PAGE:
On a hot Florida Friday night in mid-July of 1949, Willie Haven Padgett had little on his mind but a night of dancing and drinking and whatever else that might lead to as he picked up Norma Lee Tyson. After a night of fun at the American Legion Hall in Clermont, they left to head home. Neither they nor the little community of Groveland, Florida, could have had any idea how all of their lives would change in the course of a few hours.
On the way home, Padgett pulled off the road onto a quiet, sandy driveway, where his Ford’s engine rattled noisily and died and his tires sank into the sand. As Norma waited for him to turn the car around, Samuel Shepherd and Walter Irvin, two black army veterans, were headed over to Eatonville, an all-black town where they could enjoy a night away from the segregated tensions of Groveland and the surrounding towns. Coming across Padgett and Tyson, the two men stopped to help. Before long, however, Padgett’s deep-seated racism emerged in his attitude and in his remarks to the pair; Shepherd decked Padgett, and he and Irvin knew in an instant that nothing good would come of this event. In a matter of days, Shepherd, Irvin and two other young black men, Charles Greenlee and Ernest Thomas—who became known as the Groveland Boys—stood accused and eventually convicted of raping Norma Lee Tyson.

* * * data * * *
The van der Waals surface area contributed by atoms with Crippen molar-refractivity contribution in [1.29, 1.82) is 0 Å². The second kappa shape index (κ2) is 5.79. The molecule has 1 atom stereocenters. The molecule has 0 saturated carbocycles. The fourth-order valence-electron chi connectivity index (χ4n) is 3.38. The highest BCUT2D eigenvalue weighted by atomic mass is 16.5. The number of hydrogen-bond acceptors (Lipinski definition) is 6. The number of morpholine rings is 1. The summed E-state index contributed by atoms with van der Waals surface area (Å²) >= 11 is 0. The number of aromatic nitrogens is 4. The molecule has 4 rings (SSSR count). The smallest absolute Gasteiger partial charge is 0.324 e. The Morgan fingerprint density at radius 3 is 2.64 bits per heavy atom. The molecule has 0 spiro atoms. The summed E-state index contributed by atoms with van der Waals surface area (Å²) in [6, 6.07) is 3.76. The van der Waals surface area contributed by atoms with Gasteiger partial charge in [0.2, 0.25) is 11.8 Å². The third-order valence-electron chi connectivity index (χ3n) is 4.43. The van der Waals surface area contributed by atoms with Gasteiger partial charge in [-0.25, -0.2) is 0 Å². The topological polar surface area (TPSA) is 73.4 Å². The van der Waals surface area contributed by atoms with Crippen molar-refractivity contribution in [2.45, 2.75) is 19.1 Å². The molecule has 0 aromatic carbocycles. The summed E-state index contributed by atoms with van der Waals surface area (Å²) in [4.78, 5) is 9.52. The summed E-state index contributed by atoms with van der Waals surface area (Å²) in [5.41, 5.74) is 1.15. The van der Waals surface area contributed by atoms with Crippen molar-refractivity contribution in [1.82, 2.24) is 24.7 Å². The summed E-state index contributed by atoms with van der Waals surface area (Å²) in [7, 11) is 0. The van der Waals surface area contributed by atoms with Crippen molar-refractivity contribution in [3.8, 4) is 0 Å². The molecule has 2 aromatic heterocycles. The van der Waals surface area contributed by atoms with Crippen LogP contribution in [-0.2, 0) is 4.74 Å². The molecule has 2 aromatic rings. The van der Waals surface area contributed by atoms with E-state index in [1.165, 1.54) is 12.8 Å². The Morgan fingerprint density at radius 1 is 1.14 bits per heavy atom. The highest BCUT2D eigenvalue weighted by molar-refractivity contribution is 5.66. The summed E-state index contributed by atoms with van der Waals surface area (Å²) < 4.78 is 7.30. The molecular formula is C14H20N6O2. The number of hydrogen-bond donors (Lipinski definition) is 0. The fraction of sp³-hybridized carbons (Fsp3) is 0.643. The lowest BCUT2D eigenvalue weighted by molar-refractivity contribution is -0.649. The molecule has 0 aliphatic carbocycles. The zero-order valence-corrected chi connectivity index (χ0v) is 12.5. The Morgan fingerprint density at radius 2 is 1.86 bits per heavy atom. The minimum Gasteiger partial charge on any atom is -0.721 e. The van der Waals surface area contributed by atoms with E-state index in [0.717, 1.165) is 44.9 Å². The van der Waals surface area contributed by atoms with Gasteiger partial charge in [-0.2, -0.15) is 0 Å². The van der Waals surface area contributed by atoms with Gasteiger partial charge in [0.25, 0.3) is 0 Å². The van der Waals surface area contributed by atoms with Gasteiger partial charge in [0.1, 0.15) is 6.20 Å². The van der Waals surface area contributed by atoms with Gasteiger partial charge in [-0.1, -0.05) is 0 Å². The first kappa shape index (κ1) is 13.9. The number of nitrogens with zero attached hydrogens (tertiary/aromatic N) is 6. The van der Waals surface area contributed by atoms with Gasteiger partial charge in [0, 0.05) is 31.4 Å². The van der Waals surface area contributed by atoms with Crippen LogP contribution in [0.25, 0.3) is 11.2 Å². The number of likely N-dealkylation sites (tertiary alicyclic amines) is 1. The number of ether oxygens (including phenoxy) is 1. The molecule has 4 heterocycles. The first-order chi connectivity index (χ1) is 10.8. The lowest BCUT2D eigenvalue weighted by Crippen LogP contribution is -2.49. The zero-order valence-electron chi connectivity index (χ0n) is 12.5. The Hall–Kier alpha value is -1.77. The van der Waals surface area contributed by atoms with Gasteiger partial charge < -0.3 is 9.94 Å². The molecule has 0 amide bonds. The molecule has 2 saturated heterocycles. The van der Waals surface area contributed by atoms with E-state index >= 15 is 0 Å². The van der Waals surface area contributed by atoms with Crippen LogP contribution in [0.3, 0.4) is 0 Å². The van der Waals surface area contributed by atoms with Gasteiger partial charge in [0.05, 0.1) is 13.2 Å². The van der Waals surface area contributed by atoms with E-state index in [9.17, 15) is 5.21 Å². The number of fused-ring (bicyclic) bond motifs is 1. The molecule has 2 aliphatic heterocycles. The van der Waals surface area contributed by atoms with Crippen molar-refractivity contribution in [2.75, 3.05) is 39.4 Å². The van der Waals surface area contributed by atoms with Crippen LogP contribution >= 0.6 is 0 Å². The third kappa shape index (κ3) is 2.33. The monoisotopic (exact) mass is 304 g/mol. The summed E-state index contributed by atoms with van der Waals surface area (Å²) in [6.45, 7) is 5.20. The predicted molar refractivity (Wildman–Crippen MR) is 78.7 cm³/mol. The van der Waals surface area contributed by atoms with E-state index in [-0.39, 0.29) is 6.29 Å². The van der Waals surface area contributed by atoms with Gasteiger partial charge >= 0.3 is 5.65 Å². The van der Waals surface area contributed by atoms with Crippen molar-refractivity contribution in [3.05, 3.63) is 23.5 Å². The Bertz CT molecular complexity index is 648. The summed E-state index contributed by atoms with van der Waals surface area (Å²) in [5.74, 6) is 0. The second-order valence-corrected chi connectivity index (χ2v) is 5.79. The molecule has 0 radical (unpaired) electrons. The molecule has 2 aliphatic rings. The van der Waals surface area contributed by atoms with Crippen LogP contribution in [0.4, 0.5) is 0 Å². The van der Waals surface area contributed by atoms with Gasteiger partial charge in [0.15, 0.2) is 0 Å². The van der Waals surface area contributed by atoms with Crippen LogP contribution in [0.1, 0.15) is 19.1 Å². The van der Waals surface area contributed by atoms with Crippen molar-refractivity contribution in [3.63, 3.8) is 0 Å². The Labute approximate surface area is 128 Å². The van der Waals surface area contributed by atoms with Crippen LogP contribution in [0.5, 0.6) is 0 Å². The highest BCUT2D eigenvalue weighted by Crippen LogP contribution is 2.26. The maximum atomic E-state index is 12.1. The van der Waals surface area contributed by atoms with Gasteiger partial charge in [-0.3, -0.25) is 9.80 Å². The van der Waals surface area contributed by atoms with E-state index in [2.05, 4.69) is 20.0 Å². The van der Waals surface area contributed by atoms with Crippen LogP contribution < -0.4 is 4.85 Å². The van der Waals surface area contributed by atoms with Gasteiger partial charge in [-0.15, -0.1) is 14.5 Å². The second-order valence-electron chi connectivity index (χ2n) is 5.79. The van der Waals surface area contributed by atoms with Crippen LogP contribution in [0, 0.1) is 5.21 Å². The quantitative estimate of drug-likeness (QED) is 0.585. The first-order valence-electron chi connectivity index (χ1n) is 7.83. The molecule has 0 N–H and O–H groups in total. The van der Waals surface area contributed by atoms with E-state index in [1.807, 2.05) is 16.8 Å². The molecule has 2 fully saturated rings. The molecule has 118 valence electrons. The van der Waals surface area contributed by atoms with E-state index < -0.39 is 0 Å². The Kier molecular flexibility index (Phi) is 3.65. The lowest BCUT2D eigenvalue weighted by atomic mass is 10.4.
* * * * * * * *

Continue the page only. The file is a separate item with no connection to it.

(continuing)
With rich detail and drawing upon never-before-seen material from the FBI archives, Gilbert King (The Execution of Willie Francis) intersperses the sordid features of this tale of Southern injustice—the many trials and appeals, the eventual acquittal of Shepherd and Irvin, Shepherd’s murder by a disgruntled sheriff—with the story of Thurgood Marshall, the future Supreme Court justice, then a highly regarded NAACP lawyer who worked tirelessly to acquit the four men. Marshall emerges as a crusader, deeply committed to equal opportunity for blacks, who operated on the principle that “laws can not only provide concrete benefits, they can even change the hearts of men—some men, anyhow—for good or evil.” With a cast of characters that seem to come straight out of the pages of an Erskine Caldwell novel—corrupt sheriff Willis McCall; a shady prosecutor; everyday workers who emerge at night in the robes of the KKK—Devil in the Grove is an engrossing chronicle of a little-heard story from the pre-Civil Rights era.